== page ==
Current Hughes, Joba Situations are not Unique
Much has been made of late surrounding the struggles of Phil Hughes and Joba Chamberlain and whether we are seeing the last of them in a Yankee uniform. With both performing below expectations and about to enter free agency, one has to believe neither will be wearing pinstripes come 2014.
Many people, myself included, have been riding the Yankees hard for their seeming inability to develop prospects, especially pitchers. I was in a conversation on a Yankees blog earlier this week and after some surface research determined that opinion is not entirely true.
Since the major league draft began in 1965, teams have selected 814 pitchers in either the first round or supplemental first round. Four hundred and eighty one of these went on to make at least one major league appearance, a success rate of 59%.
Over this same time period, the Yankees have selected 25 pitchers, with 12 making the major leagues. While that comes in at below average at 48%, it’s too early for three of them. Jeremy Bleich was drafted in 2008 and missed a year and a half recovering from Tommy John surgery; Ty Hensley and Ian Clarkin were selected in the last two drafts respectively. And a fourth prospect, Cito Culver, was converted to another position after the draft, so we won’t count him since he has never pitched as a pro.
So that makes 12 of 21, which is 58%, almost right on major league average.
Here’s where the number start to skew, however.
The top two pitchers in appearances, Scott McGregor and Eric Milton, combined to make zero appearances in a Yankee uniform.
The next three on the list have all been drafted since 2004, which shows there has been some development within the system, although the best of them, Ian Kennedy, has had all of his success in Arizona and San Diego.
The other two? Joba and Hughes.
From a sabermetric standpoint and focusing on WAR only, Joba and Hughes are the top two pitchers ever developed by the Yankees (who have spent their entire career in the Bronx).
Which clearly shows a historical inability to develop pitching. It’s great they are at major league average in getting guys to the show, but they have returned underwhelming performances.
Going one step further, outside of the previous two, the top pitcher in WAR for a guy who spent his whole career in New York is Andrew Brackman, who posted a 0.1 over three appearances, with Jeff Marquez being the career appearance leader with four.
My theory to why this has been such a long term problem goes 1973 and the beginning of the George Steinbrenner era.
Not much happened during the first two years of his administration, the Yankees were playing their home games eighteen miles away in Queens while Yankee Stadium was being remodeled. Free agency came into play after the 1975 season however, and George’s personal candy store was open for business.
He immediately got down to shopping, signing Oakland ace Catfish Hunter to a then unheard of five year, $3.25 million dollar deal. Steinbrenner followed up the next season by signing future Hall of Famer and ticket seller extraordinaire Reggie Jackson to an even bigger contract, and despite George turning the team over to his two sons before passing away in 2011, it’s a trend that’s continued uninterrupted for almost forty years.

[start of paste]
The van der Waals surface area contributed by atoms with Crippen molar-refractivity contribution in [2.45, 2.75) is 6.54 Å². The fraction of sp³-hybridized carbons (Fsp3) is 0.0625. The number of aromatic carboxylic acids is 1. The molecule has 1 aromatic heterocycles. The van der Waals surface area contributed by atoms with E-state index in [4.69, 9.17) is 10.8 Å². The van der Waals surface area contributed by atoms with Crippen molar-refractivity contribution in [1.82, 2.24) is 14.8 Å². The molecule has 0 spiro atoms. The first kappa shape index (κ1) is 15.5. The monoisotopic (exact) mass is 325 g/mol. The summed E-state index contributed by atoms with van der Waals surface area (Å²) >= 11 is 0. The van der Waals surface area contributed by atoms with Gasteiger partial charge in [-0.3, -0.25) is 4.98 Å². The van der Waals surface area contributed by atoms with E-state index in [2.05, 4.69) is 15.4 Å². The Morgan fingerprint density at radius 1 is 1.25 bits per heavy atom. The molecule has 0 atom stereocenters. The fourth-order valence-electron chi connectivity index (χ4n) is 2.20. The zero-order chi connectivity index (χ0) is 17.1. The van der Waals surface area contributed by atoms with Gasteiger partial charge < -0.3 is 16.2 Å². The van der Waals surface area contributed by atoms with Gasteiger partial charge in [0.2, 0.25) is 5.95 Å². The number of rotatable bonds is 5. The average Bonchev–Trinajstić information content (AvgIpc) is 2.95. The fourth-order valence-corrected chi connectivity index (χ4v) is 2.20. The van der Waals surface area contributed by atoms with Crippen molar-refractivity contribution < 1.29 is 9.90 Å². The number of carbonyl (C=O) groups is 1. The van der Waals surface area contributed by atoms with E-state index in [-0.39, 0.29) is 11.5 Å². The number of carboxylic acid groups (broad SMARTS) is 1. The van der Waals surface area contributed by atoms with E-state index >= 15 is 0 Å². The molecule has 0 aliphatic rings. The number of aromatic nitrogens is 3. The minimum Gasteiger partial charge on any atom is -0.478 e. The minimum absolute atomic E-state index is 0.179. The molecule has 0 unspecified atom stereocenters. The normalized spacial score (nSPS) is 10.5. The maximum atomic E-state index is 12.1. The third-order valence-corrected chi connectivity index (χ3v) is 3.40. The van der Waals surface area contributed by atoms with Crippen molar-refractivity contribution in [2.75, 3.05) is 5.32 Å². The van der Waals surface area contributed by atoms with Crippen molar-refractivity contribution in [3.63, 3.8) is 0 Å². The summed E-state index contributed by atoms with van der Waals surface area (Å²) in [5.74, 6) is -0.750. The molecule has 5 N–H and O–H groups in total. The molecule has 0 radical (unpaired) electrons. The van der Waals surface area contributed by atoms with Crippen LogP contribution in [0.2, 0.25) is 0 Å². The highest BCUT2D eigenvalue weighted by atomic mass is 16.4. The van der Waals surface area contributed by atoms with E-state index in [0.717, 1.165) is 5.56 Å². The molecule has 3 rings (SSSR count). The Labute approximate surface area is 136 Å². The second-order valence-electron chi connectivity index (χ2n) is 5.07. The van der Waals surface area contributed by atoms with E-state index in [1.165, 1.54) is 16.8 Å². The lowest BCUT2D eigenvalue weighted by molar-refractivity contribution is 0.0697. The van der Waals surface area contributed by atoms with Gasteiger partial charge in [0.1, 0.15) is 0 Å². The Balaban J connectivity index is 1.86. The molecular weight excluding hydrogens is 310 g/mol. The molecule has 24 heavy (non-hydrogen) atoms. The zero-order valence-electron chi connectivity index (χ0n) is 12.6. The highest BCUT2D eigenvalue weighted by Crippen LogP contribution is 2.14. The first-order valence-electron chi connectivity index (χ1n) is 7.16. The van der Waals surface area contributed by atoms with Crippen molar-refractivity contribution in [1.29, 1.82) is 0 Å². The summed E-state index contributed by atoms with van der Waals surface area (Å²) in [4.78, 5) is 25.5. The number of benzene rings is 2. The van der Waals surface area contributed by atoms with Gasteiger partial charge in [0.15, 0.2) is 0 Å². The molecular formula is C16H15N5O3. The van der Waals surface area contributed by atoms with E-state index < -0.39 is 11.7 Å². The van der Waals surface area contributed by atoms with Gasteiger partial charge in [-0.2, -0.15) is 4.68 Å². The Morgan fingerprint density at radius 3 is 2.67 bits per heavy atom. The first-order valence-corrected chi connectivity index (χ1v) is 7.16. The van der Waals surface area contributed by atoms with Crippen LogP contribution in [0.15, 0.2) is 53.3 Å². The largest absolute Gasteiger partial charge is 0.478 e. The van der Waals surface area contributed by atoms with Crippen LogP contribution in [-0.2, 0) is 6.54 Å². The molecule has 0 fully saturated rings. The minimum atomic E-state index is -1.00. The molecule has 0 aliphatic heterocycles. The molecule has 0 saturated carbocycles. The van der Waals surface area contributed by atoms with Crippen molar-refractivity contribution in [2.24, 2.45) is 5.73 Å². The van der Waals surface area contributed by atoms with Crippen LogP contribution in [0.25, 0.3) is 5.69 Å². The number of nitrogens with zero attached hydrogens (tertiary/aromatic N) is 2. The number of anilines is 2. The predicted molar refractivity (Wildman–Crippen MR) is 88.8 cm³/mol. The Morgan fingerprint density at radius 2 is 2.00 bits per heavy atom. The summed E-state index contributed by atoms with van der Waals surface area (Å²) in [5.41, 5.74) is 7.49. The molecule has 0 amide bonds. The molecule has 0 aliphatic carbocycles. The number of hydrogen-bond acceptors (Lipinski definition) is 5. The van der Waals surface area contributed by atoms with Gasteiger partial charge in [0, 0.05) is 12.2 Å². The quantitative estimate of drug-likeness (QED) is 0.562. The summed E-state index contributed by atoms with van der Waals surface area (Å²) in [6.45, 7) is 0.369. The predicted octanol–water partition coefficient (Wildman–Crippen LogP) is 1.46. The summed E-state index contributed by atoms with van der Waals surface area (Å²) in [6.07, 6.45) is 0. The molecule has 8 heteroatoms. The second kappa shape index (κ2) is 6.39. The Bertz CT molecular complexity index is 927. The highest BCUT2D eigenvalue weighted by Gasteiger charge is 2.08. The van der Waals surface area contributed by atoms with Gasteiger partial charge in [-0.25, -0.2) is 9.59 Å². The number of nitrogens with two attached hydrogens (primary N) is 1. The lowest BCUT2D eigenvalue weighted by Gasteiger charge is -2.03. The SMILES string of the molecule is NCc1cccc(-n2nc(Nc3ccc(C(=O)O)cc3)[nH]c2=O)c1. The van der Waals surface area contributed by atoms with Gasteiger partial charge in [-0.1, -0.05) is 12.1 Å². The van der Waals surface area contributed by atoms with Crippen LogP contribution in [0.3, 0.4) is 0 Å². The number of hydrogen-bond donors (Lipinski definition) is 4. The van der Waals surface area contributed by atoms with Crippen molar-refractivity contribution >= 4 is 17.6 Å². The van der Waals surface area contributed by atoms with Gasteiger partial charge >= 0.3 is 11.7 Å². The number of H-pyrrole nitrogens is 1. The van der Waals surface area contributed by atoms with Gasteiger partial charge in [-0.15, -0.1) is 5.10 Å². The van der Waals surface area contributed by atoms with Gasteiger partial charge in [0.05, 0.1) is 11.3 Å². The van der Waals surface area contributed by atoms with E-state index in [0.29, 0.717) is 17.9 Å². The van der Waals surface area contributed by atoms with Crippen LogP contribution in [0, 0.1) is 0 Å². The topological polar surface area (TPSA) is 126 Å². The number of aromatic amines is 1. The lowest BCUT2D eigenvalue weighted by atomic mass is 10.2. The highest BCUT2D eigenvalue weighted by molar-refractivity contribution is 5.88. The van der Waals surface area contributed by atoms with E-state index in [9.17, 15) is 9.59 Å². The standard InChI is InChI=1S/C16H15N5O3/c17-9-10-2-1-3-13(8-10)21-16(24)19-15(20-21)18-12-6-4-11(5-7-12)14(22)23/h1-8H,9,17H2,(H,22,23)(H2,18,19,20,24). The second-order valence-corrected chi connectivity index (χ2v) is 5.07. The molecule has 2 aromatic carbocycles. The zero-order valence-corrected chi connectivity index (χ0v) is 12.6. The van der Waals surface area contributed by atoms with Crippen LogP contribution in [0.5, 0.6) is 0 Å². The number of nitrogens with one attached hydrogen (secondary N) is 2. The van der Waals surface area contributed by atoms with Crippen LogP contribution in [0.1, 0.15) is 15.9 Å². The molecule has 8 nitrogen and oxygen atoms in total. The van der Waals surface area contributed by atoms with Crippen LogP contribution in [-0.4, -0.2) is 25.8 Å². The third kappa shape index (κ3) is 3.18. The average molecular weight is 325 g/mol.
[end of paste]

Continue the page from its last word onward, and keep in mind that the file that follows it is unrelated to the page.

What does all this have to do with the draft you ask?
There is a residual trickle down effect in play. The average time period for a draft pick to make the major leagues is slightly more than four years. Obviously first rounders make it in less time, but four off-seasons is a long time to build a team through free agency and whatever holes are remaining can be filled with trades.
The bait for these trades?
Your now positional surplus in the minor leagues.
If the current Yankees hierarchy is serious about avoiding the luxury tax next season, they are going to have to figure out a way to hack about $60 million off the current payroll. With a handful of bad contracts already on the books and potentially facing another one this off-season, bringing back to guys who could earn in the ten million range wouldn’t be feasible even if they were performing as first rounders.
What many people don’t know is the longest modern era gap between World Series appearances (1982-1996) also took place during the Steinbrenner adminstration, his tenure hasn’t all been roses and puppies. (The deadball Highlanders/Yankees went 20 years in the pre-Yankee Stadium 1901-1920 era).
I’m afraid there may be another Sahara on the horizon, the Yankees’ core group is aging, underperforming and expensive, the farm system is barren, especially at the top and especially in pitching.
I became a baseball/Yankees fan in the barren late sixties, early seventies, and while I have great memories of Mel Stottlemyre and an at the end of the line Mickey Mantle, I also remember the Bill Burbachs and Thad Tillotsons and Frank Tepedinos too. I can’t help now seeing those guys when looking at the Yanks’ current crop of minor league “talent”.
Teams like the Tampa Bay Rays, who have been successful with a smaller payroll, have done so because of their resources obtained through the draft. They take the time to develop them, they take the time to nurture them and grow into productive major league players. By drafting well you build a surplus over time, and if a trade becomes necessary you can do so without gutting the organizational depth, so in case of an injury you still options to fallback on.
This isn’t to say the Yanks haven’t been successful in the draft, more than half of second rounder Al Leiter’s career appearances came as a Yankee, same with fourth rounder Stan Bahnsen. There have been successes from the bottom half of the draft as well, Andy Pettitte came from the 22nd round.
The expecations for Joba and Hughes were high at one time, that they haven’t met them isn’t entirely on their laps.